Non-environmentalists at Yale complain about us environmentalists taking away their trays, and our encouragement that they turn off their lights. But we, the environmentalists, have to suggest timidly to annoyed friends that they carry out those actions.

We get scolded for asking people to not waste food, and we question whether our actions have any real effects. Perhaps the most disheartening thing is that the great progress that has been made amounts to so little. Climate change recently ranked dead last in a Pew Research Center poll on what Americans perceived as priority issues, behind even the vague term “moral decline.”

Believe me, it is hard to be an environmentalist.

But this is not a rant. I want those days to be past, and I prefer this, my Earth Day (and every day), to be anxiety-free.

Instead of frustration, I couldn’t help but feel intrigued when a friend said that people act only in their own self-interest and in the short-term. There really are no incentives to change behavior for the environment, especially here at one of the wealthiest universities in the most powerful country on Earth. To be honest, he said, climate change simply will not affect Yalies that much. Environmentalists usually cringe at these statements. But what any successful environmental movement really needs to do is to move past our prepared counterpoints and responses. We must stop arguing and dictating and start understanding why people think this way.

Understanding brings us beyond environmentalism and ultimately exposes us to the fundamental characteristics of society that favor overconsumption, materialism and individualism. Environmental degradation is only one of many harmful by-products. Only by focusing and changing these fundamentals, not the symptoms, can we make real progress.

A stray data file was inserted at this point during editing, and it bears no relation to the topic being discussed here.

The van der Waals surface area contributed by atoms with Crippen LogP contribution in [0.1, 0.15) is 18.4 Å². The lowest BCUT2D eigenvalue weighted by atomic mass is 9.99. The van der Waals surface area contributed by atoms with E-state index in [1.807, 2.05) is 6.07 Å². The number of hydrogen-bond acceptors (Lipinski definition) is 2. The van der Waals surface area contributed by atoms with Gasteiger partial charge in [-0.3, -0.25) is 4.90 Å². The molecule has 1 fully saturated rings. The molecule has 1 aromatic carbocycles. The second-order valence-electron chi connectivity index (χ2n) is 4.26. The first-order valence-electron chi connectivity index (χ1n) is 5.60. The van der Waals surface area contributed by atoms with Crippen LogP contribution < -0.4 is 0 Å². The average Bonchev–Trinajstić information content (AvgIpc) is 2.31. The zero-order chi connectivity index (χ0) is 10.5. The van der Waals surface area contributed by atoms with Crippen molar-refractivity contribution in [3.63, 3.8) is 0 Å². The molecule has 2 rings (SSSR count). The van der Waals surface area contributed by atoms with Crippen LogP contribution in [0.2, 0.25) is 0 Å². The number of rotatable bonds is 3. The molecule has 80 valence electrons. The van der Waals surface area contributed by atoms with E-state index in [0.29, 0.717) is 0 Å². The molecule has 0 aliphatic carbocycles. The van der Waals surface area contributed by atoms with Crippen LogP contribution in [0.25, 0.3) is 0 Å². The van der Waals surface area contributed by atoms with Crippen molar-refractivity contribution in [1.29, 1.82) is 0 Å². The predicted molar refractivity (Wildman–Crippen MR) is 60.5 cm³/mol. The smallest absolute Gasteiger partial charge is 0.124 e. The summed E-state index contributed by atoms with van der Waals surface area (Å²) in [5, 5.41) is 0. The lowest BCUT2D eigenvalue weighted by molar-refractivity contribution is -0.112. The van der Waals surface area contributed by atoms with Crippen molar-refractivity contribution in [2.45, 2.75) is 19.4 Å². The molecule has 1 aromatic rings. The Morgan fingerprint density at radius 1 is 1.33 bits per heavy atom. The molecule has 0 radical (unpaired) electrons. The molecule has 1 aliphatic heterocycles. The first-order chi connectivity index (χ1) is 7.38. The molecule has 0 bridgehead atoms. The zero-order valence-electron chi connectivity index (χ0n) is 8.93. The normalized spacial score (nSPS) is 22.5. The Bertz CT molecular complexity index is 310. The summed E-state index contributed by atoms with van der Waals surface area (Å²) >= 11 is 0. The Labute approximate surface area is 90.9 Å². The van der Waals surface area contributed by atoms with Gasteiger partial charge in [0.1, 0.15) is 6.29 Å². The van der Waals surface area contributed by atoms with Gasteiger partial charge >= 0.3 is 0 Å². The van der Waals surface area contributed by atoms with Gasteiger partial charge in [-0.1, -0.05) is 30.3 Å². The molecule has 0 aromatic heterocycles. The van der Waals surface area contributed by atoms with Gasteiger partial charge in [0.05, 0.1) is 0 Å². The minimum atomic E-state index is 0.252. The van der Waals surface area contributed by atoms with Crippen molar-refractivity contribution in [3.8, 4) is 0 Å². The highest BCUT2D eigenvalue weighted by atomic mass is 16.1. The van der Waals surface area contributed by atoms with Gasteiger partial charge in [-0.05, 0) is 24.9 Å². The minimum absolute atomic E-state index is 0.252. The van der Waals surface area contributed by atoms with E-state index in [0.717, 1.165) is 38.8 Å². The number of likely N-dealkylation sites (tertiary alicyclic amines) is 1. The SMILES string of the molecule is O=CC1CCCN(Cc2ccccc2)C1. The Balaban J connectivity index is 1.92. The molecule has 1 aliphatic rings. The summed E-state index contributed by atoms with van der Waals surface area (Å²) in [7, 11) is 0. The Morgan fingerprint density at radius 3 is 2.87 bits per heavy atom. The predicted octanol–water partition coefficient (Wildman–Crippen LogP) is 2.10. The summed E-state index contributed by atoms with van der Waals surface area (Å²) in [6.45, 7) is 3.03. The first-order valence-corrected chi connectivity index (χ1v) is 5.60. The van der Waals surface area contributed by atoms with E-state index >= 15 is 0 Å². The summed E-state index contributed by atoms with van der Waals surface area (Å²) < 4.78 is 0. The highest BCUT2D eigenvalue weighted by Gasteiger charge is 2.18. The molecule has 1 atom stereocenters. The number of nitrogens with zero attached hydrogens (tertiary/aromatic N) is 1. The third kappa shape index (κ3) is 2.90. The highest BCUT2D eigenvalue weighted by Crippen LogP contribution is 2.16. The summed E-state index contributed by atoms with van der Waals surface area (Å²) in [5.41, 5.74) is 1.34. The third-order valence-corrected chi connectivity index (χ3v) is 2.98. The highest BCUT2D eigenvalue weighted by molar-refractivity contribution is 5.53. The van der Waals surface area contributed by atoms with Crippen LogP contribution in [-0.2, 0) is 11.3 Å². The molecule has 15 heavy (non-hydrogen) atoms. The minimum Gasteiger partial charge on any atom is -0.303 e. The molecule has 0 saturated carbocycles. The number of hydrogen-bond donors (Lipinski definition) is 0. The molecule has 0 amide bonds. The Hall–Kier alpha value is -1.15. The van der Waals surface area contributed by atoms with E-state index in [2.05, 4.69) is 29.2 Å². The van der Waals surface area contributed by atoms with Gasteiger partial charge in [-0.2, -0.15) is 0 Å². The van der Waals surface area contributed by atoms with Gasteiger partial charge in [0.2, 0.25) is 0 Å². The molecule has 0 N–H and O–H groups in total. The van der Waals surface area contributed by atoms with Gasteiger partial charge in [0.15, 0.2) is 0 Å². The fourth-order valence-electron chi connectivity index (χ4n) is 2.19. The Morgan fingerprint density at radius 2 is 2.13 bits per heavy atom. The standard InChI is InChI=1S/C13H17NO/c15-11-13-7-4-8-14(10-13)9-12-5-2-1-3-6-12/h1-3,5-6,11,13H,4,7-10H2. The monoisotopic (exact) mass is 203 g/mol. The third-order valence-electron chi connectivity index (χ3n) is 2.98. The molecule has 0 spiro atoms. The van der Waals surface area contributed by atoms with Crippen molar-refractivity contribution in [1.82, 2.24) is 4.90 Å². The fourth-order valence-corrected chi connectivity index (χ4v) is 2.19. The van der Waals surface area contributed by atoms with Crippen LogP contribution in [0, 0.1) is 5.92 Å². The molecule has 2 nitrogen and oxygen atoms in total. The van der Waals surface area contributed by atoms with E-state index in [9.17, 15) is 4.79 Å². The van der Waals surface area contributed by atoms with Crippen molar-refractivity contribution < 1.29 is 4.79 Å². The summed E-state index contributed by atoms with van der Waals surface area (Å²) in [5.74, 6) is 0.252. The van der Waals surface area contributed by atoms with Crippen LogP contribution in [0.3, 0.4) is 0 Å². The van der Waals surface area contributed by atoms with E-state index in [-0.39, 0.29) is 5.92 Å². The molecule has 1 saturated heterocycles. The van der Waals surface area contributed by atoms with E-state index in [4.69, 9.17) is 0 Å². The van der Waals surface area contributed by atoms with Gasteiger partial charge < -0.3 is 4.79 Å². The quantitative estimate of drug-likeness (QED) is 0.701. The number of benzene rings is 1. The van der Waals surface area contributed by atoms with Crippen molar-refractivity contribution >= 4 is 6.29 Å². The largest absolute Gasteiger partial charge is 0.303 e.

We must constantly question what seems standard and natural in society: private car ownership, the suburbs, food waste, industrial agriculture, constant economic growth. We need a vision, the possibility for a changed American society, to enter the public consciousness.

Gus Speth, the outgoing dean of the School of Forestry & Environmental Studies, in his new book, “Bridge at the Edge of the World,” emphasizes this strategy. A veteran of the environmental movement, Speth realizes that the environmental problems that have steadily been building since the 1970s cannot be solved within our current societal structure. He emphasizes that corporations must be held legally accountable to society, and that the cult of GDP growth must be replaced by a focus on improving education, health and living standards.

Under heterodox economic models that incorporate human health, working hours, feelings of well-being and the environment, our GDP has been falling since the 1970s. We must challenge materialism and consumerism as sources of happiness. Within the context of climate change, the need for this drastic overhaul of American society is greater than ever. A green world can only happen with a fundamental restructuring of our how society works.

Thirty-nine years ago, Senator Gaylord Nelson and a nationwide coalition of activists, outraged at lead contamination, DDT poisoning, polluting power plants, freeways and the loss of wilderness, organized a nationwide teach-in about environmental problems, leading to the inaugural Earth Day. Though some progress has been made to offset new environmental problems, many of these problems have persisted.

By functioning only on an issue-to-issue basis, the environmental movement can provide only temporary solutions. The electric car was possible in the early 1990s, but the project was axed. Superfund, the governmental treasure chest for cleaning up contaminated and toxic sites, ran out of money in 2003. At Yale at least, people are tired of climate change and carbon emissions. We have become complacent, resigned to letting STEP turn off our lights for us.

The idea of a completely different society and the existence of a multitude of alternatives in the future is liberating, soothing, energizing. For this Earth Day, I hope people take some time to reflect on the idea of a changed society in the future. It doesn’t even have to do with environmentalism. Just imagining a world with a new conception of what is natural, what is standard and what is the norm will be the first step in a long road ahead. We must renew environmentalism.

Charles Zhu is a sophomore in Jonathan Edwards College.